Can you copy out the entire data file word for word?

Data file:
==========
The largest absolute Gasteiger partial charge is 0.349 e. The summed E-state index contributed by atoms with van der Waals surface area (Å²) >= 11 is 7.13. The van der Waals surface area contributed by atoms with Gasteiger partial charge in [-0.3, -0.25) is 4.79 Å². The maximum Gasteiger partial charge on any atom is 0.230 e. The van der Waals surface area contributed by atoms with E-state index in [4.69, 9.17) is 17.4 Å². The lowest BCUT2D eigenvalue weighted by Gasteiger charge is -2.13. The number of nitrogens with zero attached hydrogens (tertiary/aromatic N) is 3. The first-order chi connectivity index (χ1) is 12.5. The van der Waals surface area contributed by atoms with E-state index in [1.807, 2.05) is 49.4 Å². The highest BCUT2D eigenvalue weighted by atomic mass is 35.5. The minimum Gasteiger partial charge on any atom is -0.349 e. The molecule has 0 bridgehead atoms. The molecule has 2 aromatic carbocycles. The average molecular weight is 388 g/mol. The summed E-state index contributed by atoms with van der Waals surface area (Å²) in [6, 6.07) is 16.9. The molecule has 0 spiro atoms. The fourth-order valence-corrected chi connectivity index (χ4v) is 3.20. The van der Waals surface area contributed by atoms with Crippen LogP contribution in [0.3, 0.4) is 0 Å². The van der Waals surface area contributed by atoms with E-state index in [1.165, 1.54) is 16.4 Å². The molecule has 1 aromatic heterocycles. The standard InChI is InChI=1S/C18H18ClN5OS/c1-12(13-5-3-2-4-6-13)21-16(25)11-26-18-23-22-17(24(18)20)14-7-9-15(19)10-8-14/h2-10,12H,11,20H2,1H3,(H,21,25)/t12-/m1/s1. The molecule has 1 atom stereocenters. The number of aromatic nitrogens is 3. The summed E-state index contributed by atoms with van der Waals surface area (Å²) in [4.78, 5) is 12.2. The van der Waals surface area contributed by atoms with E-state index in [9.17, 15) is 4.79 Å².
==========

The largest absolute Gasteiger partial charge is 0.349 e. The summed E-state index contributed by atoms with van der Waals surface area (Å²) >= 11 is 7.13. The van der Waals surface area contributed by atoms with Gasteiger partial charge in [-0.3, -0.25) is 4.79 Å². The maximum Gasteiger partial charge on any atom is 0.230 e. The van der Waals surface area contributed by atoms with E-state index in [4.69, 9.17) is 17.4 Å². The lowest BCUT2D eigenvalue weighted by Gasteiger charge is -2.13. The number of nitrogens with zero attached hydrogens (tertiary/aromatic N) is 3. The first-order chi connectivity index (χ1) is 12.5. The van der Waals surface area contributed by atoms with E-state index in [1.807, 2.05) is 49.4 Å². The highest BCUT2D eigenvalue weighted by atomic mass is 35.5. The minimum Gasteiger partial charge on any atom is -0.349 e. The molecule has 0 bridgehead atoms. The molecule has 2 aromatic carbocycles. The average molecular weight is 388 g/mol. The summed E-state index contributed by atoms with van der Waals surface area (Å²) in [6, 6.07) is 16.9. The molecule has 0 spiro atoms. The fourth-order valence-corrected chi connectivity index (χ4v) is 3.20. The van der Waals surface area contributed by atoms with Crippen LogP contribution in [0.3, 0.4) is 0 Å². The van der Waals surface area contributed by atoms with E-state index in [1.165, 1.54) is 16.4 Å². The molecule has 1 aromatic heterocycles. The standard InChI is InChI=1S/C18H18ClN5OS/c1-12(13-5-3-2-4-6-13)21-16(25)11-26-18-23-22-17(24(18)20)14-7-9-15(19)10-8-14/h2-10,12H,11,20H2,1H3,(H,21,25)/t12-/m1/s1. The molecule has 1 atom stereocenters. The number of aromatic nitrogens is 3. The summed E-state index contributed by atoms with van der Waals surface area (Å²) in [4.78, 5) is 12.2. The van der Waals surface area contributed by atoms with E-state index in [9.17, 15) is 4.79 Å².